Just as the increase in Full Sales Transactions is excellent news- the first estimate for the First Quarter of 2010 U.S. Gross Domestic Product (GDP) grew by 3.2% as reported by the U.S. Bureau of Economic Analysis. This is the third consecutive quarter that the U.S. GDP has shown growth after four quarters of decreases.

Additionally- the FAA reported that U.S. based Business Jet flight operations in the First Quarter of 2010 grew by 11.3% compared to the First Quarter of 2009. So more companies are flying in 2010 compared to last year when flight operations had declined by -30.5% in February 2009 compared to February 2008. While this flight operations increase is again welcome news- it is still 21% below the first four months of the 2008.

As shown in Chart B- U.S. FAA reported Business Jet Flight Operations are split between Domestic and International. Domestic flight operations account for about 86% of all flight operations in the U.S. - and these have been increasing rapidly in recent months. But they are still well below the 350-000 (average) recorded during 2007 by about 100-000.

International flight operations reached a new peak in March 2010 and account for an 18% share of all flight operations compared to a three year average of just 14%.

The inventory levels for pre-owned business turboprop aircraft for sale at the end of April 2010 have followed the same pattern as the business jet aircraft market Table B. The percentage of pre-owned business turboprop aircraft for sale was 11.0% in April 2010- and has declined from the peak set in both May and June 2009 of 12.0%. The number of business turboprops for sale at the end of April 2010 was slightly less than 1-400 aircraft- half the number of business jets currently for sale.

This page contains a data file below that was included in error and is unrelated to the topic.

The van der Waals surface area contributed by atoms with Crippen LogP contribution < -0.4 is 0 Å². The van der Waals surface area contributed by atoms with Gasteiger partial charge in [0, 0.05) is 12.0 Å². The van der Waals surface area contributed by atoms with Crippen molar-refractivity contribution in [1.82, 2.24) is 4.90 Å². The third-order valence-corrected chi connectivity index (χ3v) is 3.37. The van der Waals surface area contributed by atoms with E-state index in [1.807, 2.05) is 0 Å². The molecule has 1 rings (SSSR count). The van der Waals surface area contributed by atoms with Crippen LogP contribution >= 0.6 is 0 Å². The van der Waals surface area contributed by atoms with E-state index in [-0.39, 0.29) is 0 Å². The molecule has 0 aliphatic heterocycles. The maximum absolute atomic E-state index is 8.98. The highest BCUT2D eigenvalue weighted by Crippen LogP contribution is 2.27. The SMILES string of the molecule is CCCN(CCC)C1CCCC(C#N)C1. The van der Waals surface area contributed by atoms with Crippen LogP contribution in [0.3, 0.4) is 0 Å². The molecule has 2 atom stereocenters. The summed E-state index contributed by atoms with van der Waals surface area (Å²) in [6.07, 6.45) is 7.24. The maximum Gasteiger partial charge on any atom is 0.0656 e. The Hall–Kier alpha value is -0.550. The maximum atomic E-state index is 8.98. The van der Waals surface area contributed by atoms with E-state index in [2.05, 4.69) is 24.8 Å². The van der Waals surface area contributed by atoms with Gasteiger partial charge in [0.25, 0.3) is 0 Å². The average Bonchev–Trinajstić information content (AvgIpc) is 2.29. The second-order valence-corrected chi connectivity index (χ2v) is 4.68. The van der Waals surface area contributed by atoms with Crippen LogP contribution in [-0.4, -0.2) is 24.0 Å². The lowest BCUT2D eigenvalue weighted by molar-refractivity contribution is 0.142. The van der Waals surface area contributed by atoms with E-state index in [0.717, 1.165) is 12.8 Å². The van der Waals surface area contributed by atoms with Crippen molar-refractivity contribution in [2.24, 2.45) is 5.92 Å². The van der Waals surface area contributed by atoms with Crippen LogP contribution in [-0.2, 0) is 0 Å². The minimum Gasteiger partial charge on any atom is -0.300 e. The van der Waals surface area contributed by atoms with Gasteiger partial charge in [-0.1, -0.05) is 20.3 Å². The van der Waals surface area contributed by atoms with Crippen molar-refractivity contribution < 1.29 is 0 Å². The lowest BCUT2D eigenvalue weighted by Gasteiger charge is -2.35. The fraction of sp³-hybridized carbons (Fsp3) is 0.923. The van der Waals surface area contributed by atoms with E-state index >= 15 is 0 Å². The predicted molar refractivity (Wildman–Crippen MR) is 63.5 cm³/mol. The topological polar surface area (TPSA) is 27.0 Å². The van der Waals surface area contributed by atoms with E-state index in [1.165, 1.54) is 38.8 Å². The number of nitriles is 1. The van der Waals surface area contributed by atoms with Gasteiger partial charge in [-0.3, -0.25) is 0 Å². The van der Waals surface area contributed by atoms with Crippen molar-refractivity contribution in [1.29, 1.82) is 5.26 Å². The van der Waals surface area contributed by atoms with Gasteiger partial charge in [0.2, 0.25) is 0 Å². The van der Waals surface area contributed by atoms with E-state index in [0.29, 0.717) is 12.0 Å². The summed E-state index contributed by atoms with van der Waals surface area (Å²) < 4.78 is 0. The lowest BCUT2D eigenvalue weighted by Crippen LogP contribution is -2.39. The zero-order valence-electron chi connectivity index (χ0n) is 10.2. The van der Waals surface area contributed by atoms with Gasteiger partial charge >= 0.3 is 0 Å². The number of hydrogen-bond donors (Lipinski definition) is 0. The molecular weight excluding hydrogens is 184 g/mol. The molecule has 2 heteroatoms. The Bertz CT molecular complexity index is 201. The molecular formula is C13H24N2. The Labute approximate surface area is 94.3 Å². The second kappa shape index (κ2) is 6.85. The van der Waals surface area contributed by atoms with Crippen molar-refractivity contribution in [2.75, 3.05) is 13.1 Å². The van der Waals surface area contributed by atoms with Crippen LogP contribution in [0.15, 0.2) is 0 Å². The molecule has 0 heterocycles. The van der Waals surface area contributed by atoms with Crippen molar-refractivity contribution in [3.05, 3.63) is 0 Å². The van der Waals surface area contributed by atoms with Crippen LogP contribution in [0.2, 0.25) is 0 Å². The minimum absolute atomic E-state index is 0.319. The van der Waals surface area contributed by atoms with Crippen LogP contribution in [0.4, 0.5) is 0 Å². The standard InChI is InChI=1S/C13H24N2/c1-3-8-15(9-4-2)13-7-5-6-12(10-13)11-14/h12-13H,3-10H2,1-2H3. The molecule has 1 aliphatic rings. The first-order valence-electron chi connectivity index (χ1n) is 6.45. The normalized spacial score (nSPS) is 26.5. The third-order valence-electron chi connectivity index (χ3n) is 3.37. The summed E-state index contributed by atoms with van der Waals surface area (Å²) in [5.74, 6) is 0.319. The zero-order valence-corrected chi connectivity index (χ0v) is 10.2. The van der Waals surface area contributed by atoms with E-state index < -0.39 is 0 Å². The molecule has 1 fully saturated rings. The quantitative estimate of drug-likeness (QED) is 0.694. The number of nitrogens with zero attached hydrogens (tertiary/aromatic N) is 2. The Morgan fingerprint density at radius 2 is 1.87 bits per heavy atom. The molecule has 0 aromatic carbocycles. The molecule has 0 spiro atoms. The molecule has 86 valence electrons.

The number of pre-owned full sale transactions for business turboprop aircraft increased by 6.6%- while the average days on the market for business turboprop aircraft was 317 days from January to April 2010- an increase of 12% compared to the same period in 2009. Also- the average asking prices increased by 4.4% in the first four months of 2010 compared to the same period in 2009. This average asking price increase is some additional good news indeed.

The reality is that the current business down-cycle will last 'longer than you would like'. Yet the good news is that we are on the right track! Recently- some industry analysts have predicted that the new business jet market is about half way into this difficult three year business cycle downturn. This leaves 18 months to go but expectations are that the pre-owned business jet market will rebound ahead of this prediction. We will continue to monitor and report future progress.

In the meantime- we would do well to remember the words of Abraham Lincoln: “The best thing about the future is that it comes only one day at a time.”

For more information:

• Michael Chase is president of Chase & Associates- and can be contacted at 1628 Snowmass Place- Lewisville- TX 75077; Tel: 214-226-9882; Web:

• Marj DeLong is president of MarketLift- Inc. and can be contacted at P.O. Box 595036 Dallas- TX 75359; Mob: 214-862-8992- Web:

• JETNET can be contacted at 101 First Street- Utica- NY 13501; Tel: 800-400-2298; Web:
www.jetnet.com or www.avdatainc.com

* You can now follow JETNET on Twitter at